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Sixty-nine million consumers, or 23% of the U.S. population, will occupy the 18-to-34-year-old segment in 2006, and their attention has never been so difficult to earn.

This is an age group bookended on one side by those raised on TV images of the Vietnam War and on the other side by those who grew up watching MTV. The demo also witnessed the deadliest attack on U.S. soil since Pearl Harbor.

"9/11 without question is the defining moment for this 18-34 generation, and it will continue to forever be," says David Morrison, president and founder of Twentysomething, consultants on the young adult market.

Such uncertainty has led this group to seek lasting value in both relationships and products. Family and meaningful employment have become more important, as have luxury brands. "Because there's so much uncertainty from day to day, from year to year, you need to indulge yourself much more than ever before," Mr. Morrison says.

That's quite a statement, considering their predecessors, the baby boomers, are no slouches at consumer self-gratification. If you were to give 18-34s their own moniker, perhaps it would be the Bling Generation.


"Young adults are watching lots of indiscriminate discretionary spending taking place on TV," Mr. Morrison says. "The bling is everywhere. This is the Bling Generation. Whether or not they actually buy into it, it is resonating all around them."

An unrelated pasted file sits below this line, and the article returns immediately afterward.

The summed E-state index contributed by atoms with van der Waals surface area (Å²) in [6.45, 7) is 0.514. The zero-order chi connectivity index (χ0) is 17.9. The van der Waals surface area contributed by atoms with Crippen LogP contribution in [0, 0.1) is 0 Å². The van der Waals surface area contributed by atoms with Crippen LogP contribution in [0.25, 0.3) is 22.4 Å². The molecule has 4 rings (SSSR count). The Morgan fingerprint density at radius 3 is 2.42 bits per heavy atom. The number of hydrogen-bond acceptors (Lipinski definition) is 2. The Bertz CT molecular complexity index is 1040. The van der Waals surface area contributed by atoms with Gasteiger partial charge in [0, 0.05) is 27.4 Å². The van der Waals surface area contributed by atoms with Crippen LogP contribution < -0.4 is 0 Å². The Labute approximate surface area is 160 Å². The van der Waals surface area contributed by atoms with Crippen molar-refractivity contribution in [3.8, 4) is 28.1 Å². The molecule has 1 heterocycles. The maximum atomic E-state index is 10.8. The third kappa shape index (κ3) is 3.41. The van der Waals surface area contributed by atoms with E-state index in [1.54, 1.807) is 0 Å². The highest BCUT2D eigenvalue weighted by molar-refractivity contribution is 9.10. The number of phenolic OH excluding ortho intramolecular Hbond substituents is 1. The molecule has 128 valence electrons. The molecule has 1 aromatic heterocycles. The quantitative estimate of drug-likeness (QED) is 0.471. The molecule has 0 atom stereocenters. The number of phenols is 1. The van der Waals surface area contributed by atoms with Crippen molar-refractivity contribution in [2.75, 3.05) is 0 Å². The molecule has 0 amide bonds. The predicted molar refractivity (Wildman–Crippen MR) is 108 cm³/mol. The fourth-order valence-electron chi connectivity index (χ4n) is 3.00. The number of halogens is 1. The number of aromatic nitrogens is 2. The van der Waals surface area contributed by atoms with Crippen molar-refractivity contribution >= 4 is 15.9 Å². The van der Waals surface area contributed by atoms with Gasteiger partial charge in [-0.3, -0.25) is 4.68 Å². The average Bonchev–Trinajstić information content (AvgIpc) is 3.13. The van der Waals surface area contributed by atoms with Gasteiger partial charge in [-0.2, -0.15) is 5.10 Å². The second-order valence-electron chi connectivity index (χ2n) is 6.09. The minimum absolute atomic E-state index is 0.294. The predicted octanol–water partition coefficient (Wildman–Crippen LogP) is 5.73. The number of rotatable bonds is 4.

Technology and luxury are two things this generation clearly desires.

"In terms of the big picture, they're at the leading edge of technology," says Cary Silvers, VP at GfK NOP Consumer Trends. "They're more likely to use it all across the board and set the pace as their even younger counterparts do. They're sort of glorified teenagers with money, and with the same love of technology."

While they're more likely to use the Internet than watch TV, this group does less of either than their elders. Males in this group spend 10 hours a week watching TV and 12 hours on the Internet, compared with the 15 hours of each reported by older males, according to Jupiter Research.

"They're less likely to buy CDs. They don't read newspapers or magazines. They spend a significant amount of time online and playing video games, so from a marketer's perspective you have to change your thinking about how you're going to reach these customers," says Michael Goodman, Yankee Group senior analyst.


Adds David Card, a senior analyst with Jupiter: "They're hard to reach, period. The Internet is not a panacea for reaching this audience. They are elusive. They have other things to do with their time."

Their technological savvy also determines how, and not just where, they interact with brands.

"These are not people who are likely to be convinced of much of anything in a one-way, advertiser-originated, passive monologue with consumers," says Ira Matathia, veteran trend watcher and VP-development and integrated-strategy director at ad agency Taxi, New York. "That's not the way these people expect to be treated. That's not the way these people get information [and] build relationships with the products and services with which they do commerce."

And the marketing message "has to be interesting," says Lucian James, president of pop-culture specialist Agenda. "There has never been the amount of media opportunities that there currently are. Anything can be marketing. Brands need to shift their mind-set from selling at consumers to selling with consumers."

"They always tell us that they are not influenced by celebrities, and they were particularly vehement about this" in 2005, says Samantha Skey, senior VP-strategic marketing at Alloy Media & Marketing, which conducts the College Explorer survey of students aged 18-30. "However-more than ever before-you can chart connections between what you see celebrities wearing in the tabloids and what college students covet."